I'd like to say that I get most of my writing done on the weekend, but the opposite is true. Weekends are for napping and lazy breakfast, or even better  - brunch, because that comes with mimosas and then afterwards, of course, napping. I also have to catch up on my DVR stuff and usually laundry and dishes and whatnot. Occasionally, I see a movie. Dinosaurs may or may not be involved.

A couple of months ago, I traveled down to my uncle's lake house in North Carolina along with my boyfriend. Away from the distractions of my home and my wonderful doggie (who likes to go out and come back in and then go out and then have a cookie and a tummy rub), I wrote and revised a decent short story in a genre I'd not worked in before AND I got to ride in the pontoon boat with wine and snacks. It was a lovely, lovely time and even though I worked hard on my story, I still had time for recreation, rest, and socializing like a human. But my uncle won't let me move in, so I need another way to get some work done. I'd love to do a writing retreat, but the budget can't bear it this year, so what to do?

The answer came from a colleague who is regularly forced to listen to me whine. Stephanie has found a different writing idea inspired by our work environment - children's books explaining the absurdities of project management. I have my doubts that anyone can explain the absurdities of project management even in a board book, but we'll see. It turns out that both of us had longed to do the short-lived Amtrak Writing Residency where after submitting a writing sample and an application, a few chosen writers got to ride the rails at no cost as long as they blogged and tweeted occasionally about their experience. Alas, neither of us were selected and we have neither the time or the budget to do the cross country thing, but Stephanie scouted out a route to Vermont from Baltimore that took roughly 12 hours each way. That seems like a lot of good writing time! And we end up at the birthplace of Ben & Jerry's! Win win! The round trip train ticket came in less that $150 and I had enough travel points saved for two hotel nights. Two nights were necessary, I reasoned, so that we could rest up between marathon writing sessions. And I wanted to gaze upon Lake Champlain. And go see the ice cream factory, maybe for the second time.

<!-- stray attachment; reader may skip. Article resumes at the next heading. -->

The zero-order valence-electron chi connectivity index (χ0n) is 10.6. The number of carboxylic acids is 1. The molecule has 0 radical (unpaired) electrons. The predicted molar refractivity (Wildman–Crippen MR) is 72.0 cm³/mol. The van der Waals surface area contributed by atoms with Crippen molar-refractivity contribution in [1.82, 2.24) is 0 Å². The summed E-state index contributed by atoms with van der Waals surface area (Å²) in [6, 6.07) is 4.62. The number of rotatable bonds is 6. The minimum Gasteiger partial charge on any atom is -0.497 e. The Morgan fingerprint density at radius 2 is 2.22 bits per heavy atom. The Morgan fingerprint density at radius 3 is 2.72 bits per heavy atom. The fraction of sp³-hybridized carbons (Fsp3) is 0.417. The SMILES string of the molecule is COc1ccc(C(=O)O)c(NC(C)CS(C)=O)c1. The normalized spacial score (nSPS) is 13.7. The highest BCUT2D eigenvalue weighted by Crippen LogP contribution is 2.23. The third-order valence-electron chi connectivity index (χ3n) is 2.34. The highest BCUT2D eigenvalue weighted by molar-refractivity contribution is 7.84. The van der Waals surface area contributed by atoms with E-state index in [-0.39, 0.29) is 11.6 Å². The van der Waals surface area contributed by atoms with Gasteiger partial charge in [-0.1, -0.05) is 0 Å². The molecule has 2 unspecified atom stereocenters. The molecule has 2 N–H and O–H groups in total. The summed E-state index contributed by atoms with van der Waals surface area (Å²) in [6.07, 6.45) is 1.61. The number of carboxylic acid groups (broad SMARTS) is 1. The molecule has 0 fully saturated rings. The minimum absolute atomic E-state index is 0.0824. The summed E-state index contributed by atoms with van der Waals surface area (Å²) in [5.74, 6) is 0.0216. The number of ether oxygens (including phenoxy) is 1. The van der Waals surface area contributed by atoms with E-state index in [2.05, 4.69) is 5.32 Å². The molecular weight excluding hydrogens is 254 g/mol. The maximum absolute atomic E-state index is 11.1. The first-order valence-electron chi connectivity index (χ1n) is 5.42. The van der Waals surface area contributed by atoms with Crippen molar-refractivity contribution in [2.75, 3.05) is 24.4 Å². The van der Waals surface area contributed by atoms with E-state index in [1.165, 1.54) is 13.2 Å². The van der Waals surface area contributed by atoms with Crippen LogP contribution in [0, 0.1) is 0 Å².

Thus was born our DIY Writing Residency on the cheap. We will go in August and I pray that lake breezes or mountains or northerliness saves us from what will be oppressive heat in Baltimore at that time. My renovations didn't include central air.